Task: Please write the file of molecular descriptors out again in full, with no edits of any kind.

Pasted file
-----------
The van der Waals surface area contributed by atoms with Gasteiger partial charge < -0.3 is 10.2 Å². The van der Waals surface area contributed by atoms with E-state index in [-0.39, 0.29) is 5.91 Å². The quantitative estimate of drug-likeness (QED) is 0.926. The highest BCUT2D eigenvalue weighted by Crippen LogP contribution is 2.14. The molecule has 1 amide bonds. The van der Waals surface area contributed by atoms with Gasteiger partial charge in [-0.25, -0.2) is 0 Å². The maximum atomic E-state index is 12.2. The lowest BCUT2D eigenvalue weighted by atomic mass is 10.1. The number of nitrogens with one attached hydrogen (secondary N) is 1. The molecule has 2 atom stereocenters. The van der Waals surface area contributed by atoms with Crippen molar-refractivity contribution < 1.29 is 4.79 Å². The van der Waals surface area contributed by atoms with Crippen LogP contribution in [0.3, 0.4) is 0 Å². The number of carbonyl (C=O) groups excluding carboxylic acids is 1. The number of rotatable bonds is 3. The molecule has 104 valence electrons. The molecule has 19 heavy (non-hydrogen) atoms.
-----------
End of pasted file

The van der Waals surface area contributed by atoms with Gasteiger partial charge < -0.3 is 10.2 Å². The van der Waals surface area contributed by atoms with E-state index in [-0.39, 0.29) is 5.91 Å². The quantitative estimate of drug-likeness (QED) is 0.926. The highest BCUT2D eigenvalue weighted by Crippen LogP contribution is 2.14. The molecule has 1 amide bonds. The van der Waals surface area contributed by atoms with Gasteiger partial charge in [-0.25, -0.2) is 0 Å². The maximum atomic E-state index is 12.2. The lowest BCUT2D eigenvalue weighted by atomic mass is 10.1. The number of nitrogens with one attached hydrogen (secondary N) is 1. The molecule has 2 atom stereocenters. The van der Waals surface area contributed by atoms with Crippen molar-refractivity contribution < 1.29 is 4.79 Å². The van der Waals surface area contributed by atoms with Crippen LogP contribution in [0.3, 0.4) is 0 Å². The number of carbonyl (C=O) groups excluding carboxylic acids is 1. The number of rotatable bonds is 3. The molecule has 104 valence electrons. The molecule has 19 heavy (non-hydrogen) atoms.